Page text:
Three Things I Learned From Bookcon

BookCon 2018 wrapped up on Sunday and wow, what a weekend! I had so much fun meeting and chatting with so many passionate readers and writers. Check out some photos here!

Throughout the weekend, I had some pretty awesome experiences that I will take with me for the rest of my life. I also learned a few lessons about marketing and writing that I would like to share with you. So without further ado, here are three things I learned at Bookcon this year:

1. You’ll meet way more people than you expect

When I first signed up for Bookcon, I wasn’t exactly sure what to expect. I attended the event before as a fan, so I knew I would meet a lot of new people and maybe see some big-name authors doing signings. What I didn’t expect was how many other self-published authors like myself would be there! At my stand, tons of small-town authors came by, purchasing my book and helping support other self-published authors. It was an awesome reminder as to how welcoming and open the author community really is. Often, we’re the only ones that can understand what others writers are going through, and it’s important to stick together. If you ever find yourself at a writing event or convention, don’t be afraid to talk to other writers! It’s an awesome opportunity to connect — don’t let it go to waste!

2. Prepare to talk about yourself — a lot

I was kind of prepared for this when I came in, which really helped. But I can’t stress enough how important it is to have a prepared dialogue about yourself and your work that you can recite from memory. It’s important to have a quick, concise version of your summary that gives the main points/genre of your story. You don’t want to blank when someone asks you about your book, but you really don’t want to launch into a 10-minute summary. That will bore your potential reader as opposed to getting them hooked.

For example, for The Scavenger, my explanation was this: “The Scavenger is a realistic fiction, coming of age story. It takes place in NYC and follows a police investigation. It’s told in four different POVs to show how each person is affected by the investigation.” At that point, I recommended they take a look at the back of the book and keep reading if they were interested. It’s a good idea to have a condensed summary of your book to share with others even if you’re not planning on going to a convention just so you can share it with other people on the fly.

The other thing you need to have prepared is a tag-line or two to write in your book when you sign copies. It’s great if you can associate something with your book or title so it’s specific for your work. If you can’t think of something, you can also use generic phrases like “Enjoy,” or “Happy reading.” It depends on the type of book and what you want the theme of your book to be. Preparing these things beforehand can help save you time and stress once you’re at the event.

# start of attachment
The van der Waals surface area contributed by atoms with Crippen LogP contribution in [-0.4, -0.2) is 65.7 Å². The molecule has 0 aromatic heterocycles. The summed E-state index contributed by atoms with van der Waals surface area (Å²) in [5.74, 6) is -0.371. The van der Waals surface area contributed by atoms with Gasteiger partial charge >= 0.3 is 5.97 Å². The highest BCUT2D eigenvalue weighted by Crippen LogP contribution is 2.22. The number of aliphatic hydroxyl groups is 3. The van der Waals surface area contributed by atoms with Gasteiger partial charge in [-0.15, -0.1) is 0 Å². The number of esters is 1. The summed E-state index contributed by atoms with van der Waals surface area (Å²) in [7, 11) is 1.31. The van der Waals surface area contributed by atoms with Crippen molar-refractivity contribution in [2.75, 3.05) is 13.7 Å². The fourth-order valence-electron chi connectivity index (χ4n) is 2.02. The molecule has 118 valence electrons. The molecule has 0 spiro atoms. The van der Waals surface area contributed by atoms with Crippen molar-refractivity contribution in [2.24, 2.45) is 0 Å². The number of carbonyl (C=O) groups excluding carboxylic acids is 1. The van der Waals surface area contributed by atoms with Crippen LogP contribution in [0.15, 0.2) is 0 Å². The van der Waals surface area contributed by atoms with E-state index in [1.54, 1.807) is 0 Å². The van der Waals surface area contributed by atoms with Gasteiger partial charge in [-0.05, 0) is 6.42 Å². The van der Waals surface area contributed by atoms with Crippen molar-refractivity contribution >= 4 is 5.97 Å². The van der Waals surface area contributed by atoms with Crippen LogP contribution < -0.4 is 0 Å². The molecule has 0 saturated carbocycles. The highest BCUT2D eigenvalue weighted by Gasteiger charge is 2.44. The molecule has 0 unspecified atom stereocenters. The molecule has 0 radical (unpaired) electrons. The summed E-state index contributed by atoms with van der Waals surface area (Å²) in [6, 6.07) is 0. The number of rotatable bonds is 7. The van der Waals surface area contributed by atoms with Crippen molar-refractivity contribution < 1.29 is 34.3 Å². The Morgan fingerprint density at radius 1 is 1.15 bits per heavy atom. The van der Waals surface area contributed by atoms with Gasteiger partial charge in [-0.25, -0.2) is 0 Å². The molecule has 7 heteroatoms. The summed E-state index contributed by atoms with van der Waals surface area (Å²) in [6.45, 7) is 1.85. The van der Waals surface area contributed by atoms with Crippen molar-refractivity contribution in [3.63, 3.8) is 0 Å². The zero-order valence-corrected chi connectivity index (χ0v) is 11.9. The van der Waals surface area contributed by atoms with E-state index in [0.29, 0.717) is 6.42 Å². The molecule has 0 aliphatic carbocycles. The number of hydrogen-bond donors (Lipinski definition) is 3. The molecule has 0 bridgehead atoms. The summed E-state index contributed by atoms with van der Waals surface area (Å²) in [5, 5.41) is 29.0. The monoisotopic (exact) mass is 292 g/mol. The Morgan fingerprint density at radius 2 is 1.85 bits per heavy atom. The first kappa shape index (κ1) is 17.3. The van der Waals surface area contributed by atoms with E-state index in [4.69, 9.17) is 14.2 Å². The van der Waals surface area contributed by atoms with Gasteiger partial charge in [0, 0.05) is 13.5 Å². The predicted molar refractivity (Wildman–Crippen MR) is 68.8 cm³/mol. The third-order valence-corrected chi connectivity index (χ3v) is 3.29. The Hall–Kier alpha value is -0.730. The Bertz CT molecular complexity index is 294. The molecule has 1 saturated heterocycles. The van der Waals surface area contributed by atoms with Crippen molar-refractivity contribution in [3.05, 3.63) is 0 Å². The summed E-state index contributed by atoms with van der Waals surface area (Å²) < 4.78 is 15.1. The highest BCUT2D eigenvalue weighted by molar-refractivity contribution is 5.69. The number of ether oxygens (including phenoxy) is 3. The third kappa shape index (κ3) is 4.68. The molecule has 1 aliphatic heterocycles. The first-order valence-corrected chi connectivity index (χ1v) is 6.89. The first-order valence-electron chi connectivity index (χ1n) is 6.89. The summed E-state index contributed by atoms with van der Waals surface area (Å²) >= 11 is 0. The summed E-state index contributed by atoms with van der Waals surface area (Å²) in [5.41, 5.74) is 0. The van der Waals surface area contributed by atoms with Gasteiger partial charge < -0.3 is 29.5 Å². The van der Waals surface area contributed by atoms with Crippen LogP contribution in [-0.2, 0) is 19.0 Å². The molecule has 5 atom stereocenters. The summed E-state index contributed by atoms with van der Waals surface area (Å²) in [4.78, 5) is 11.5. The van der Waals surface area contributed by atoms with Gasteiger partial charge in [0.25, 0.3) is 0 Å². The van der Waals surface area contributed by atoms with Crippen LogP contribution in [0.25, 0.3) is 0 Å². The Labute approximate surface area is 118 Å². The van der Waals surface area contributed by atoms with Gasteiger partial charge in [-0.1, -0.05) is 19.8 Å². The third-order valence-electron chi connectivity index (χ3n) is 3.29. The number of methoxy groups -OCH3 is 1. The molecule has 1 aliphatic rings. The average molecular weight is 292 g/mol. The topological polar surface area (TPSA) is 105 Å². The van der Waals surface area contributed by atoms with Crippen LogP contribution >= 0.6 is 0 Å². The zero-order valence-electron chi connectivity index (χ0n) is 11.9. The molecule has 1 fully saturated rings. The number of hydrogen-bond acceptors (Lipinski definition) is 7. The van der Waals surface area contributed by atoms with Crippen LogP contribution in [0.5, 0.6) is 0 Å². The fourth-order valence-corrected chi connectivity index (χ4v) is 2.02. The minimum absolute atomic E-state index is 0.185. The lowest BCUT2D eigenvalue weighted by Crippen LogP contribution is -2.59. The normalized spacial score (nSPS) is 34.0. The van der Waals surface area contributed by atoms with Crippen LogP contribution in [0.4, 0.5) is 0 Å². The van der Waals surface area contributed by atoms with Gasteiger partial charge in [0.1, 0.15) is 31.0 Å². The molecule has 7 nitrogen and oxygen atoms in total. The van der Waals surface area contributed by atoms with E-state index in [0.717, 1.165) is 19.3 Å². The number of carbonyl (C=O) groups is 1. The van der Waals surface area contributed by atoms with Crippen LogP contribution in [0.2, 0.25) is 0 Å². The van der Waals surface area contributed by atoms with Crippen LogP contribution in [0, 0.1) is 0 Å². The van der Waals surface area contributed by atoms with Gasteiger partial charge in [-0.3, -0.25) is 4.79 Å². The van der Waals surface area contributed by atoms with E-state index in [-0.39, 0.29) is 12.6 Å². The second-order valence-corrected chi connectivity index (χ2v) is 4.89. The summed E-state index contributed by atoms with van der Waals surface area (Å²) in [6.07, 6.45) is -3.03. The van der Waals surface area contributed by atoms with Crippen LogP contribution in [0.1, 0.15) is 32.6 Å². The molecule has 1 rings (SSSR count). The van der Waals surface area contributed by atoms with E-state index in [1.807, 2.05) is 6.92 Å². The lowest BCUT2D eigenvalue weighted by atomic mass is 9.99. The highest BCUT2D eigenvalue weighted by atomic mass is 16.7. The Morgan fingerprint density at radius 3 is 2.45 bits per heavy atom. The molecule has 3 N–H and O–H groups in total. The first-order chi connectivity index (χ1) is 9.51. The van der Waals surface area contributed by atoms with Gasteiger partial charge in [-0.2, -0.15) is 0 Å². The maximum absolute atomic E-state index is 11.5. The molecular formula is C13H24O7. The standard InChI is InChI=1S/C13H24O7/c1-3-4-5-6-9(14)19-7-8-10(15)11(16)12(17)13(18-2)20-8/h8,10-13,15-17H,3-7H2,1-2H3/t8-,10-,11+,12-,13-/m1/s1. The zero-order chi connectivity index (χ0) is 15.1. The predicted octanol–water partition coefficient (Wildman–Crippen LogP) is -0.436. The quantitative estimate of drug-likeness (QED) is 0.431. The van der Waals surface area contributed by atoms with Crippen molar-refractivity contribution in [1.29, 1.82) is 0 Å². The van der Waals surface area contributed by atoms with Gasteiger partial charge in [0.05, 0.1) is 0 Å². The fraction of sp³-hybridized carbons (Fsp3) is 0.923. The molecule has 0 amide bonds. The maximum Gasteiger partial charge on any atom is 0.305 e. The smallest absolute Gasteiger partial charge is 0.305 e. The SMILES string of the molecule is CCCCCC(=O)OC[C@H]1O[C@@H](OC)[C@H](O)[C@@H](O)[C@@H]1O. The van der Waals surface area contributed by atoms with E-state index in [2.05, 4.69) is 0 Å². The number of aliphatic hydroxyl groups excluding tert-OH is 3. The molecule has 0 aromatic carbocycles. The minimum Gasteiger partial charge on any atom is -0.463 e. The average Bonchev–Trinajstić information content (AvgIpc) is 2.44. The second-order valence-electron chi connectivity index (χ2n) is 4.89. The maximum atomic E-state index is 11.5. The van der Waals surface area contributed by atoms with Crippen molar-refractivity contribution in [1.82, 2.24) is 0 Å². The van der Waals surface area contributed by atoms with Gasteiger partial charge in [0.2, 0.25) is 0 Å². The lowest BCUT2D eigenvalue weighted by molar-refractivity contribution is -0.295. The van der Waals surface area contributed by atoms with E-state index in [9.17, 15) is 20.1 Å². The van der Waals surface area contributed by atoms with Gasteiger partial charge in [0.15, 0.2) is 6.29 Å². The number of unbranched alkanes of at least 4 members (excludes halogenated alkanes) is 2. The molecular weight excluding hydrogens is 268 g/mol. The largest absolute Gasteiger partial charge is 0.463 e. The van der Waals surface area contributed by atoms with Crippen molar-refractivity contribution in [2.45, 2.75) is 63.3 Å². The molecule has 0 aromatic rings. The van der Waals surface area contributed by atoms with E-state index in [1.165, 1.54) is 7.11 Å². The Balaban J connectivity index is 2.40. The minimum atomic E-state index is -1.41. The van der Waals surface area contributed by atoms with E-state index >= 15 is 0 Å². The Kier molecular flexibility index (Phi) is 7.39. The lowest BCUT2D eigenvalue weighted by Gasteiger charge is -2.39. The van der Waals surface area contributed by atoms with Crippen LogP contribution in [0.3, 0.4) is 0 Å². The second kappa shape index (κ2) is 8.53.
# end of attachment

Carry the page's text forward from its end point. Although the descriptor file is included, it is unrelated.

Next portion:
3. Go for it!

When I was first deciding if I should apply to exhibit at Bookcon, I was honestly unsure I would be able to make it worth it for myself. There are so many other huge authors and talented people there, and I wasn’t sure how I would fit in. In the aftermath, I’m so glad I took the chance. I had such an awesome experience and if I hadn’t gone, I would’ve missed out on a huge opportunity. If you’re up in the air about attending an event as an author or writer, GO FOR IT! Even if it’s not what you expect, at least you went and put yourself out there. The more you market yourself and your work, the better exposure you’ll have. It’s not easy to talk to strangers and promote yourself, but as an author, it’s a must. Do your research, find an event that suits you and your work and take the initiative!

To be honest, it’s impossible to summarize my experiences of Bookcon in one post. I’m sure I’ll write more about it in the future. But at least this gives you an idea of how awesome it was 🙂

Have you been to or are planning to go to Bookcon? Leave your experiences in the comments below!

Just keep writing, just keep writing . . .

— J. L. Willow

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